Ancient fish bones reveal impacts of global warming beneath the sea

Dec 12, 2007
Ancient fish bones reveal impacts of global warming beneath the sea
Part of the fishbones from 1m2 of the Maglemosegaard excavation. 48 percent of the 12,784 identified fish bones were from gadids, mainly cod. Each red bar segment on the scale is 1 cm. Credit: G. Brovad

Scientists studying ancient fish bones in Scandinavia have discovered that warm-water species like anchovies and black sea bream that once thrived in Danish waters during a prehistoric warm period are now returning. Some cold-water species, such as cod, were also abundant during this period, having benefited from a lower fishing effort.

Through the study of archaeological material, tax accounts, church registers and account books of monasteries, an international group of fisheries ecologists and fisheries/maritime historians have drawn a picture of marine life in the northern European seas (North Sea, Wadden Sea, Baltic Sea, and White Sea) as it looked in the past.

Their findings are presented in a special issue of Fisheries Research “History of Marine Animal Populations and their Exploitation in Northern Europe, ” 14 papers starting from ca. 7000 BC to present. The volume is edited by Henn Ojaveer and Brian R. MacKenzie.

New historical documentation is increasingly becoming available. Its interpretation is providing a broader basis for understanding processes and mechanisms that lead to variations in marine populations and ecosystems. The studies in this special issue are important contributions to the establishment of new baselines for management of marine ecosystems including conservation strategies for overexploited living resources. They were conducted under the auspices (or as part of) the History of Marine Animal Populations, a project of the international collaboration, the Census of Marine Life.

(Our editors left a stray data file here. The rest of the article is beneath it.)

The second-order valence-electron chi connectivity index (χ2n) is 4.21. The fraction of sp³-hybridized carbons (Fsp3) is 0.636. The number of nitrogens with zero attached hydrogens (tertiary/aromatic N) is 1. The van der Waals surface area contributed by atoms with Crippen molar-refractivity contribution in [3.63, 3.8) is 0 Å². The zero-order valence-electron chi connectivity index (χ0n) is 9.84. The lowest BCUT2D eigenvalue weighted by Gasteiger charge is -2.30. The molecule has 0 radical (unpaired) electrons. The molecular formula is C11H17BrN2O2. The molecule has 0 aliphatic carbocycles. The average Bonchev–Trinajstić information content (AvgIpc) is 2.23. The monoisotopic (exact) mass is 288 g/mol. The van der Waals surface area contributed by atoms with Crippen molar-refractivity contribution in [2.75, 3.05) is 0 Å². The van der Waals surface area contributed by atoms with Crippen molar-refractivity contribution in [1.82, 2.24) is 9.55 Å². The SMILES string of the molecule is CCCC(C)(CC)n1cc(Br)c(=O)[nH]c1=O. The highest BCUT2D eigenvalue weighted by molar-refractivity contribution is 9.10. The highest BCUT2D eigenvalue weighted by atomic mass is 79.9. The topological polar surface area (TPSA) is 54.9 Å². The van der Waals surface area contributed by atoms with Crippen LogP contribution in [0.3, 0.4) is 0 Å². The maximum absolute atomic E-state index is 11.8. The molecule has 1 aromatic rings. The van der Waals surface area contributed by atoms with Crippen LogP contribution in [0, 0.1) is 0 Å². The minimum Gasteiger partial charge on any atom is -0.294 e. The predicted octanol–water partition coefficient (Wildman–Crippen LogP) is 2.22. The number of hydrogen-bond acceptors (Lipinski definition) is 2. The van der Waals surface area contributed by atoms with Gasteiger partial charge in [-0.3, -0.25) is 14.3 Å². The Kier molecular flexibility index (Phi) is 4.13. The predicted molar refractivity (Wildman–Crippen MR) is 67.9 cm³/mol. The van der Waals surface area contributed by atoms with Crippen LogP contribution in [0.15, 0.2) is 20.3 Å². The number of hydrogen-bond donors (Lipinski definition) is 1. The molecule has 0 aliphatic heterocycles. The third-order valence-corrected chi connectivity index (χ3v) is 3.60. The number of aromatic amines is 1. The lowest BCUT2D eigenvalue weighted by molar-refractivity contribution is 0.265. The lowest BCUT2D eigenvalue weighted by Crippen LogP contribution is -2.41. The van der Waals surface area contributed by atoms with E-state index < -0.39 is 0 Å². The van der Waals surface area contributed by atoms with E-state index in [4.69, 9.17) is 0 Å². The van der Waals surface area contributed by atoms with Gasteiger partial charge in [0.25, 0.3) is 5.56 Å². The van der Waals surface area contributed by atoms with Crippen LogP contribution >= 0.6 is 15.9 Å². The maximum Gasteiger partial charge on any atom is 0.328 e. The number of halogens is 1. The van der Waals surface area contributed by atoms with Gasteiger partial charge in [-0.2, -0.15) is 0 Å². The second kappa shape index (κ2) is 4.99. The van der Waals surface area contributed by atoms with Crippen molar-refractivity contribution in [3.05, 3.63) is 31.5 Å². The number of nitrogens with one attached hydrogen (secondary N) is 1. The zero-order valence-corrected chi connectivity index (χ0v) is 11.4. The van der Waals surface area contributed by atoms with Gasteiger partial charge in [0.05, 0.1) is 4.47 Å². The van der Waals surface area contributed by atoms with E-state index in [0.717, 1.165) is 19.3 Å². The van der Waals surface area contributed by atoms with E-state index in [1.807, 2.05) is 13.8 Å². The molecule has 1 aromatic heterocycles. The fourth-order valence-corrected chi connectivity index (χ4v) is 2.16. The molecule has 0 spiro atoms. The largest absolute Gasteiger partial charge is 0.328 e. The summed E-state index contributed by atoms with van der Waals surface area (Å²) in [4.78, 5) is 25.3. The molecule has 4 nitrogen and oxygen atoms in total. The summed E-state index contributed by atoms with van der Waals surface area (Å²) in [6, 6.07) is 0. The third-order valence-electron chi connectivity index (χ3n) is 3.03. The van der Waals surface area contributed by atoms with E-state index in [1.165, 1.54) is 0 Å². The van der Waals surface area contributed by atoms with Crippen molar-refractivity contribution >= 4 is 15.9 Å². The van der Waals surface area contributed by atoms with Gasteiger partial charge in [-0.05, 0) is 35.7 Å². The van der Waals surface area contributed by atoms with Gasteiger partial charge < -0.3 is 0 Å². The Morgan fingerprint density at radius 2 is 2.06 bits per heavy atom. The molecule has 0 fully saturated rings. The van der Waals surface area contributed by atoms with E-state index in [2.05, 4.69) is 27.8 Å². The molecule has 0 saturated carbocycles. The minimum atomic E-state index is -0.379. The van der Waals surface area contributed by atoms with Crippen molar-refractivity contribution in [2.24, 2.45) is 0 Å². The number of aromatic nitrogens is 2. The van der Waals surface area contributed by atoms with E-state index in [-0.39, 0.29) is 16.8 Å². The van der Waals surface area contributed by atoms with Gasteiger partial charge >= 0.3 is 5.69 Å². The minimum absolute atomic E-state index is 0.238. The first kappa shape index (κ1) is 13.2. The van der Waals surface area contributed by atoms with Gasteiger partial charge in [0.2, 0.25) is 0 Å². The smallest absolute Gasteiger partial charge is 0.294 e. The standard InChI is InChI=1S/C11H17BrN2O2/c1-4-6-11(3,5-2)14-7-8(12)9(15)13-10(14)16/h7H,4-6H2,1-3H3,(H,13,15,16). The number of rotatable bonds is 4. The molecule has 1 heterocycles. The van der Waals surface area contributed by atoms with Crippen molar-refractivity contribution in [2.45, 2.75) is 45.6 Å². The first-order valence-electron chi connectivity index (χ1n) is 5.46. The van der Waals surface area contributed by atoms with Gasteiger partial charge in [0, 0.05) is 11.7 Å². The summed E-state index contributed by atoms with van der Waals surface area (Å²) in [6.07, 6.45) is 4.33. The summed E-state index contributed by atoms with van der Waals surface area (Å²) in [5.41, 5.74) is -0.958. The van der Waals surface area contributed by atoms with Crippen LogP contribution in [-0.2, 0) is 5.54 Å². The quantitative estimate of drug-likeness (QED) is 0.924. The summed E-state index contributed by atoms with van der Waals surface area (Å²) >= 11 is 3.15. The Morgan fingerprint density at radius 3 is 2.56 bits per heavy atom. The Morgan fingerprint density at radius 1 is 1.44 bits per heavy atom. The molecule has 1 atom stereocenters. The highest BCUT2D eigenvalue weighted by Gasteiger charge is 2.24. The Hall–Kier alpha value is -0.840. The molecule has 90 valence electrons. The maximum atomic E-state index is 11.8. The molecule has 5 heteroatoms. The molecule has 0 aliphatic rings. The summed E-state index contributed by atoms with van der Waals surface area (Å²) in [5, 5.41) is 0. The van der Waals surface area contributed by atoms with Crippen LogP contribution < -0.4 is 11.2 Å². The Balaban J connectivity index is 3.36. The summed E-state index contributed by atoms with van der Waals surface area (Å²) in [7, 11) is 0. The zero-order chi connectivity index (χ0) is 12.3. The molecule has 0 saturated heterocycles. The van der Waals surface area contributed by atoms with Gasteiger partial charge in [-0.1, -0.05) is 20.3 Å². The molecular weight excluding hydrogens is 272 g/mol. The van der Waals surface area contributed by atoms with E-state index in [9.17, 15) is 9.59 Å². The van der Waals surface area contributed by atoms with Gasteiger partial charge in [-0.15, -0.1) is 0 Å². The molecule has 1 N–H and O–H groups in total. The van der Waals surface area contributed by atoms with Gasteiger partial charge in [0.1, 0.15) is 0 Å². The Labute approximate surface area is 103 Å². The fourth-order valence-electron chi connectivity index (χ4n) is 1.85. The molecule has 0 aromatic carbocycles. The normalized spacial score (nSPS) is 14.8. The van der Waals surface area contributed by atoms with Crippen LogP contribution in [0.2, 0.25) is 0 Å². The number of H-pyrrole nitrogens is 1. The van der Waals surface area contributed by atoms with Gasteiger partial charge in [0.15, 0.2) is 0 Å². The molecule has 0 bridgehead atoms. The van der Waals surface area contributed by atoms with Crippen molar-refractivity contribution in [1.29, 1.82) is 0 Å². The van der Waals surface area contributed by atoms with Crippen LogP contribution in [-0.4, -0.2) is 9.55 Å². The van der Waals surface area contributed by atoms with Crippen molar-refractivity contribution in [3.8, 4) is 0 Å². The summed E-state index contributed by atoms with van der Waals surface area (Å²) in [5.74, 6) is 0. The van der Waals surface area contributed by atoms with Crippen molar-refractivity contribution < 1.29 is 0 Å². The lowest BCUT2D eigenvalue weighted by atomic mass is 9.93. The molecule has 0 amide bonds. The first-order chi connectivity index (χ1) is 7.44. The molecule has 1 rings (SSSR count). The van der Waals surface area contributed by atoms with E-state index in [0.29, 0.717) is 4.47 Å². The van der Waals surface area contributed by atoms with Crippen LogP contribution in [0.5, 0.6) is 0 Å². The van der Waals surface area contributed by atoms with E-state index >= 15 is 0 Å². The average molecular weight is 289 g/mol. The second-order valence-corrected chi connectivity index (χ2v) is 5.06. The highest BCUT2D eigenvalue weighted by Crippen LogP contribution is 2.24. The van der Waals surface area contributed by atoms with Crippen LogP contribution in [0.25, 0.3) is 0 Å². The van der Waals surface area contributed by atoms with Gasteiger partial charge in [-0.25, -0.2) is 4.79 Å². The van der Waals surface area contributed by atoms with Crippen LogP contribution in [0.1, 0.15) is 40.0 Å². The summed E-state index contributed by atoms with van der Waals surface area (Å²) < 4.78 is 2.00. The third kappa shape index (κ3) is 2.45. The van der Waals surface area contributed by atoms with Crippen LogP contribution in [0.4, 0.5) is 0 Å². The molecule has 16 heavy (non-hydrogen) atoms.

Fisheries Research “History of Marine Animal Populations and their Exploitation in Northern Europe Volume 87, Issues 2-3, Pages 101-262 (November 2007) www.sciencedirect.com/science/journal/01657836.

Source: Census of Marine Life

Explore further: Scientists work to save endangered desert mammal

add to favorites email to friend print save as pdf

Related Stories

New Marine Protected Area proposed for Myanmar

Oct 22, 2014

The proposed establishment of a new Marine Protected Area (MPA) in the Myeik archipelago has received enthusiastic support by participants in a workshop held recently in Myanmar's Tanintharyi region.

To save the birds, look to the fish

Oct 17, 2014

Birds that dive for fish while wintering in the Salish Sea, located between British Columbia and Washington, are more likely to be in decline than nondiving birds with less specialized diets, according to ...

Researchers use ancient gene to study virus biology

Oct 15, 2014

Researchers at the University of Delaware have discovered that an ancient gene—ribonucleotide reductase (RNR), which occurs in all cellular life—provides important biological insights into the characteristics ...

Recommended for you

Cat dentals fill you with dread?

17 hours ago

A survey published this year found that over 50% of final year veterinary students in the UK do not feel confident either in discussing orodental problems with clients or in performing a detailed examination of the oral cavity ...

User comments : 1

Adjust slider to filter visible comments by rank

Display comments: newest first

dachpyarvile
not rated yet Dec 21, 2007
This is the smoking gun that shows that the global warming taking place today may not be man-made after all.